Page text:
When I was 8 years old, other boys like me sold newspapers on street corners in downtown Los Angeles. I remember the first time I heard one of the paperboys use Mother’s name, Aimee Semple McPherson, to grab the attention of busy passersby in hopes they would buy his paper. It usually worked.
In the 1920s and early years of Angelus Temple, Los Angeles newspapers were mostly kind to my mother and her ministry. Although that would change after a few years, Mother and the press lived in relative peace in those early days. A lady preacher was a novelty, and reporters familiar with the entertainment industry were fascinated by her ability to consistently draw larger crowds than any movie house in Hollywood.
Reporters were mostly kind, at first, and Mother treated them with the same regard. She welcomed reporters into our home, sometimes for lunch and as much conversation as they wanted. Always, her motive was to build friendships and share the gospel, hoping they would trust the Lord in salvation. I’m sure it did not hurt if they wanted to promote the ministry so others might be saved, too.
I remember meeting Mother at Union Station when she returned from a ministry tour when I was around 9. My sister, Roberta, was there along with our grandmother, Minnie Kennedy. Delighted to be back together again, we all hugged Mother, and she kissed us children. We piled in the car for the short drive
home and had so much to share with her. We also wanted to hear all about her travels, but our family time would have to wait because some local reporters wanted Mother’s attention.
She made room in our car for one or two reporters who wanted to hear about her trip. Grandmother, Roberta and I scooted over, and the reporters made themselves at home up front next to Mother. When we arrived at the parsonage, she ushered the reporters into the house, and Roberta and I went upstairs to our rooms.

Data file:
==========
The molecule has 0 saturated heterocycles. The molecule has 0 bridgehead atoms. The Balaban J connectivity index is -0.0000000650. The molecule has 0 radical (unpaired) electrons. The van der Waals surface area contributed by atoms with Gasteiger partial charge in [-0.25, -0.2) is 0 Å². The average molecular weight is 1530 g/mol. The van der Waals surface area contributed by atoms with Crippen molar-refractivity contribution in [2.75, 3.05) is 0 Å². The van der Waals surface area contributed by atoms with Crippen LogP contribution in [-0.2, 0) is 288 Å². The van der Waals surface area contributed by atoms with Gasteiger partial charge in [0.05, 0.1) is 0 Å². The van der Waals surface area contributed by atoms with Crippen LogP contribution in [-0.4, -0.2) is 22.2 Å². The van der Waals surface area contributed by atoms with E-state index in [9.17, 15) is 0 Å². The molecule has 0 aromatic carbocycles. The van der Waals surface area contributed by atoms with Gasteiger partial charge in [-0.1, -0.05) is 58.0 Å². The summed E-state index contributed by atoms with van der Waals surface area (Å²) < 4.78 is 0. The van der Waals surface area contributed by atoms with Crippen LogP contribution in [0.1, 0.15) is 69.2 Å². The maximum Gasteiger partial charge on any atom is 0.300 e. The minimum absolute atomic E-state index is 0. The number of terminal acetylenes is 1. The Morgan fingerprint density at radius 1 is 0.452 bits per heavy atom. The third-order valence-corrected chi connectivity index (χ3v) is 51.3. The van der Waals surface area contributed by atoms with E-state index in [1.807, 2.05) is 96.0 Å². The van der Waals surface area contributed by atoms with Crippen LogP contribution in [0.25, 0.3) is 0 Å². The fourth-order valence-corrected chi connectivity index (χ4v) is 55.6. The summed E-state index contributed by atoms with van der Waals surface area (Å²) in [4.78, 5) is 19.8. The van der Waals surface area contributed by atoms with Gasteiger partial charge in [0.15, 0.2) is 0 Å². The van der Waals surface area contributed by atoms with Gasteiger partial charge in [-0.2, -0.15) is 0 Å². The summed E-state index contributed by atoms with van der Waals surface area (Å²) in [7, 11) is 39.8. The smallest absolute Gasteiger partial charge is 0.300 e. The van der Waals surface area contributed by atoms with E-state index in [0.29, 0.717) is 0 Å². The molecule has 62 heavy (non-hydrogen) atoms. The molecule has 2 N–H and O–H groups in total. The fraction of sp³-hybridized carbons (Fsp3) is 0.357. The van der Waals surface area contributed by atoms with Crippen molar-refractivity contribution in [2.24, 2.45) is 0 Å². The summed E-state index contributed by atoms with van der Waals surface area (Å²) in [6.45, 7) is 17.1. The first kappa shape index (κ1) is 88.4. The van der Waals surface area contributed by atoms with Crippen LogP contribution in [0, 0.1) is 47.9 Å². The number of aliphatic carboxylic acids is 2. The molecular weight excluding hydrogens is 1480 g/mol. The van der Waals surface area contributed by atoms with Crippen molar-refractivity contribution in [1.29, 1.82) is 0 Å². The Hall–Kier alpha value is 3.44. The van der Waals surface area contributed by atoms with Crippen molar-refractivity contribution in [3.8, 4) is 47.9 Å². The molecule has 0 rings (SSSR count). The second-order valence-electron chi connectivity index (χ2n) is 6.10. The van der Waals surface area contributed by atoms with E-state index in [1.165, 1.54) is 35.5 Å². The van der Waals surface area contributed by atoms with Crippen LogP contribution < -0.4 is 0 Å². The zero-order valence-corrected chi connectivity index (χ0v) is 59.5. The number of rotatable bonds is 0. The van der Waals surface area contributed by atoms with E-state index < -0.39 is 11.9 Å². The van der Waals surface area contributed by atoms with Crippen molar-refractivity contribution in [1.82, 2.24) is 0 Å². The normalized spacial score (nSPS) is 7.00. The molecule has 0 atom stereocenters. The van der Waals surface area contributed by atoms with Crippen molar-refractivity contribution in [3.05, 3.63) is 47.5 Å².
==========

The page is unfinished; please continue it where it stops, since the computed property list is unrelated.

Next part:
The press loved Mother for her openness and spoke glowingly about her willingness to welcome them into our family home. In hindsight, she probably should not have been as kind as she was because the stories in the daily paper were not always favorable to her ministry or her character.
Mother believed the reporters were being honest enough, but she realized the city editors had final discretion. When negative stories began to emerge about her, Mother blamed the editors, not the reporters, for the sensational, negative slant.
Reporters were mostly kind, at first, and Mother treated them with the same regard. Always, her motive was to build friendships and share the gospel, hoping they would trust the Lord in salvation.
In time, it became clear to Mother that the press was building its empire on the sensational 4-inch headlines, many times by using her name to sell papers. By that time, Mother became more guarded around the press, and we never saw reporters in our house after that.
When Mother held divine healing services in Denver, some reporters wrote negative stories about her message. Some even tried to get people she had prayed for to recant the testimonies they shared about their healings. Instead, these reporters found people whose lives had been changed by the power of God. The entire front page of one local Denver newspaper was filled with these personal testimonies.
Back in Los Angeles, it was nearly impossible for Roberta and me to play outside the parsonage because crowds of reporters camped out nearby just waiting for some salacious piece of news to spread. We were never left alone after that, and in a desperate attempt to maintain privacy for us children, Mother arranged for us to take a break from living so close to the Temple.
I went to live in Northern California with a family on their ranch near Winters. They had a son younger than me, and Mother came to visit the ranch on several occasions. Newspaper reporters had no idea I was there, and I was able to live a normal life for a few years out of the limelight, riding my horse, Rivets, and attending school with other children my age.
When rumors and lies about Mother were printed as fact in the papers, our hopes for a normal family life were over. From that point on, we were constantly on guard, and it was difficult to trust anyone.
Years after Mother’s death, rumors and lies about her life still sell news. Fortunately, I knew the truth about my mother. I experienced the love, grace, strength and resilience of her character. I know the commitment she lived every day for the Lord, the ministry and her family.
This article is adapted from a video interview prior to Rolf K. McPherson’s passing in 2009.